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Asia: War of Words, Shrines and Pirates Greet Obama

https://commons.wikimedia.org/wiki/File%3APresident_Barack_Obama%2C_left%2C_and_U.S._Army_Gen._Martin_E._Dempsey%2C_the_chairman_of_the_Joint_Chiefs_of_Staff%2C_attend_a_ceremony_commemorating_the_11th_anniversary_of_the_Sept_120911-D-TT977-180.jpg

US President Obama and Military Staff, By MC1 Chad J. McNeeley [Public domain], via Wikimedia Commons

US President Barak Obama is set to begin a four nation tour of Asia as a war of words and competing shrine visits raises tensions.

On the eve of the trip, Obama explicitly stated that the US-Japan security alliance covers the disputed Senkaku/Diaoyu Islands because Japan “administers” the small and barren rocky islands.

In response, China has issued its standard warning that the US should not take sides.

Note that Obama specifically highlighted Japan’s “administration” of the islands which is clearly backed up in treaties from the last 125 years. The US President did not use any language to identify historical ownership or exclude discussion of the competing claims of ownership. Instead, Obama warned against unilateral changes to the current Status Quo.

In short, Obama warned China to not see the East China Sea as a potential Crimea situation while supporting dialogue.

This language tight rope will largely go unnoticed in the war of words that is a near constant tension builder in the region, but does in theory keep the US options open in supporting or engaging in diplomatic efforts to resolve the competing claims.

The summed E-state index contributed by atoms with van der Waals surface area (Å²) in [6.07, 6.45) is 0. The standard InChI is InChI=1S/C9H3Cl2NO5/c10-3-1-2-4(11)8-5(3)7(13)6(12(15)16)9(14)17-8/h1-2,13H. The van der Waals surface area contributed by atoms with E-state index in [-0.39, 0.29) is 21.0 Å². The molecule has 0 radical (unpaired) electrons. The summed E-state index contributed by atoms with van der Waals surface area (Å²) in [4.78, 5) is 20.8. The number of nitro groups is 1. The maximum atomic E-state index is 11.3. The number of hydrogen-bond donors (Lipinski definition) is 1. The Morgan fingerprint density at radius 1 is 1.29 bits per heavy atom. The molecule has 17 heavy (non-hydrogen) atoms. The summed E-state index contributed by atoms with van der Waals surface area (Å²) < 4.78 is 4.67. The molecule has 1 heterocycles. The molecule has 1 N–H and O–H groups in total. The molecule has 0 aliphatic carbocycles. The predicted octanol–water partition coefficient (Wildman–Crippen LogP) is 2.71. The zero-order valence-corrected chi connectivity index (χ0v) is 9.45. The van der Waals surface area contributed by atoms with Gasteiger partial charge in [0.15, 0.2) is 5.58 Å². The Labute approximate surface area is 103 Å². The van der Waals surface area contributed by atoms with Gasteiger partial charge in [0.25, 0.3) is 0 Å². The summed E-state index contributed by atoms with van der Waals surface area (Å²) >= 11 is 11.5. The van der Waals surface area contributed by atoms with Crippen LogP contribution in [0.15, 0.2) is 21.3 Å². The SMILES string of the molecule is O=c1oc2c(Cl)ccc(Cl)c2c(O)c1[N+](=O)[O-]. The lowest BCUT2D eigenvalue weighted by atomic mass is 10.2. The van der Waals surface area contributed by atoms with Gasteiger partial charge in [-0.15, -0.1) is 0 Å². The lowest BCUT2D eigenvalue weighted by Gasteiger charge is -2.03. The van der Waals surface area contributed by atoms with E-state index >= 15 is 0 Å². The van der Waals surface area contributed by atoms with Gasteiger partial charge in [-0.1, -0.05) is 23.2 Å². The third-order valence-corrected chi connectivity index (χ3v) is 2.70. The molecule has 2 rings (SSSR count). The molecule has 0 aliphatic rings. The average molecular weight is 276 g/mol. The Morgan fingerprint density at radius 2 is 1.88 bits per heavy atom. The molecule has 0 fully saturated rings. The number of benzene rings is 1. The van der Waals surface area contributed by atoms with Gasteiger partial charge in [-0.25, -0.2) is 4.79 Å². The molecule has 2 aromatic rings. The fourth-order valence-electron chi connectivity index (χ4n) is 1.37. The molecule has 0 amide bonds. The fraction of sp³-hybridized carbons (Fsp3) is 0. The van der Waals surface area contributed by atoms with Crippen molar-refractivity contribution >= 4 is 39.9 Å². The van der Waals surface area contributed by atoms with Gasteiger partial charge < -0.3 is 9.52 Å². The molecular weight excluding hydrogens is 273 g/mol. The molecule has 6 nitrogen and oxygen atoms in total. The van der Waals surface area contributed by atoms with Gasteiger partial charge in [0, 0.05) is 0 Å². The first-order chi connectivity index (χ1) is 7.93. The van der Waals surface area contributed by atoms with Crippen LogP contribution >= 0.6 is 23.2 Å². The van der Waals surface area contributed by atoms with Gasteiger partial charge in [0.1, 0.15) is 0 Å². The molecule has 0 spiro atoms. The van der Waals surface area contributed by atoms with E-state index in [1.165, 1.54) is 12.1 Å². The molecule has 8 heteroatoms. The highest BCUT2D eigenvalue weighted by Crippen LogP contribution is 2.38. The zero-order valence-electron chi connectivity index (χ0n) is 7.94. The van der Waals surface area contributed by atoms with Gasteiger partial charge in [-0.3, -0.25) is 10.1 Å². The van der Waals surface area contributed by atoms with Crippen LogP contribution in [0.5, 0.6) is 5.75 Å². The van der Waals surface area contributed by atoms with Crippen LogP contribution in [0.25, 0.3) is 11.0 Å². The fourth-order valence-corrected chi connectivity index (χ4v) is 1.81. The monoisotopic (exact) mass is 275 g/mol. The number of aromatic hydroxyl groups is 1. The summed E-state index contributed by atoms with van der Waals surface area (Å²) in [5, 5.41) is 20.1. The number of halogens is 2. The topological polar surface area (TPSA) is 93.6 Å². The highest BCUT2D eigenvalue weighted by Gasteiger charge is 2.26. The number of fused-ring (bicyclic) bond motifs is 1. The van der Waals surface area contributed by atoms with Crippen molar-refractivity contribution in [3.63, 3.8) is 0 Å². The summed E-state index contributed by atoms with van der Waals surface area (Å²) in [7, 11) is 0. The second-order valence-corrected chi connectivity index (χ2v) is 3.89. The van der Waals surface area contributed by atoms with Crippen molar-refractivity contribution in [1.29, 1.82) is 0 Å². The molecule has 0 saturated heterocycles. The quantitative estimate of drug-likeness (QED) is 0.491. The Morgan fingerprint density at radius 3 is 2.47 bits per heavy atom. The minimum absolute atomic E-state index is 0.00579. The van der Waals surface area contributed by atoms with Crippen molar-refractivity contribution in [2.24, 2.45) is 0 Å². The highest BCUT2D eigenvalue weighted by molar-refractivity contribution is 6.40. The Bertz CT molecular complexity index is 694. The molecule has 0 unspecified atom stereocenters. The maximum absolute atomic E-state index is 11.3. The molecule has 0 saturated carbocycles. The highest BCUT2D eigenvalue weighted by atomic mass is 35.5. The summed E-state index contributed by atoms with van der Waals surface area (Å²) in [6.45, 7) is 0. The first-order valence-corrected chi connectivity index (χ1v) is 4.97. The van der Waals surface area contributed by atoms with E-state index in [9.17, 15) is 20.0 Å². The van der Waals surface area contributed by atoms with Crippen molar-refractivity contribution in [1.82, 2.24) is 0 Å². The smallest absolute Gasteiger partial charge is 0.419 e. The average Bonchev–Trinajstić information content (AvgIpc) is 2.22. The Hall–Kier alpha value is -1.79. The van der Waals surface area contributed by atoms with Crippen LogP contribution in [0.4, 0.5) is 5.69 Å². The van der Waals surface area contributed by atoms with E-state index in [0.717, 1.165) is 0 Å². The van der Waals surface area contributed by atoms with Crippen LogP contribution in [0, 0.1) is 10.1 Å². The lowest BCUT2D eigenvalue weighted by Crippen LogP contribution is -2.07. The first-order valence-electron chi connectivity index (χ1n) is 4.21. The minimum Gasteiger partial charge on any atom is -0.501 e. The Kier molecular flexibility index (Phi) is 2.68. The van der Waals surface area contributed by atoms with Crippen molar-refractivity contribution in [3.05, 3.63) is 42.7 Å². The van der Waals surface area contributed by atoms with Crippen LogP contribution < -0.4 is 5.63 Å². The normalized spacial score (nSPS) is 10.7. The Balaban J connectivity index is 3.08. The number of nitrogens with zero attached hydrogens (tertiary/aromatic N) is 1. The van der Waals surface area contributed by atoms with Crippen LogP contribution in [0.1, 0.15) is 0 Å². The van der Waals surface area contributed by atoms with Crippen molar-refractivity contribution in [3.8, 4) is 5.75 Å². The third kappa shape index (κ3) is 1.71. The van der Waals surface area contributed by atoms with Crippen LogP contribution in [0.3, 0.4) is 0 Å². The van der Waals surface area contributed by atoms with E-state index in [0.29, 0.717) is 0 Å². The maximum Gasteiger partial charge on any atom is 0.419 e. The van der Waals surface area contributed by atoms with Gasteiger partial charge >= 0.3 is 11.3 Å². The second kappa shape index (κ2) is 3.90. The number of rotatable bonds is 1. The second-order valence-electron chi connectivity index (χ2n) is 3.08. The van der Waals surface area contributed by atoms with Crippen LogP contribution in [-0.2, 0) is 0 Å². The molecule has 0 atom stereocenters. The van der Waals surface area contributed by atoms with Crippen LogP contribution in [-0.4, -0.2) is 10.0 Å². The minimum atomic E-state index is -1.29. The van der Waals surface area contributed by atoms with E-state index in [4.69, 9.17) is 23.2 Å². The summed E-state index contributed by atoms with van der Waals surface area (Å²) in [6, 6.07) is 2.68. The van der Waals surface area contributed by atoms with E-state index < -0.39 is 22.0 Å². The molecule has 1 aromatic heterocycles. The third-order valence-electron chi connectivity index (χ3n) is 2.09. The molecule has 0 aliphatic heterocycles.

This won’t matter to China, whose rhetoric over territorial disputes that from the Yellow Sea to the East China Sea to the South China Sea as well is continuing to get stronger.

Another example of the symbolic war in East Asia is competing controversial shrine visits.

Japan’s Prime Minister has avoided going to a shrine that commemorates WWII dead-includng war criminals. Though he has sent an offering and allowed other members of his cabinet to go.

The Yasukini Shrine is the gift that keeps on giving in China-Japan-South Korea tensions.

The Japanese shrine now has symbolic competition.

Chinese state news agency Xinhua says over 50,000 people have visited a memorial in Harbin commemorating a Korean assassin who killed a Japanese official during their occupation of the Korean Peninsula.

And as a reminder to the world that the war of words between nation states is not the only regional problem: pirates have seized an oil tanker in the trade crucial Malacca Strait.

All in all, it should be a rather calm visit for the US President to the “peaceful” East Asian region….

Filed in: The Status Quo, World News Briefs Tags: , , , , , , , , ,

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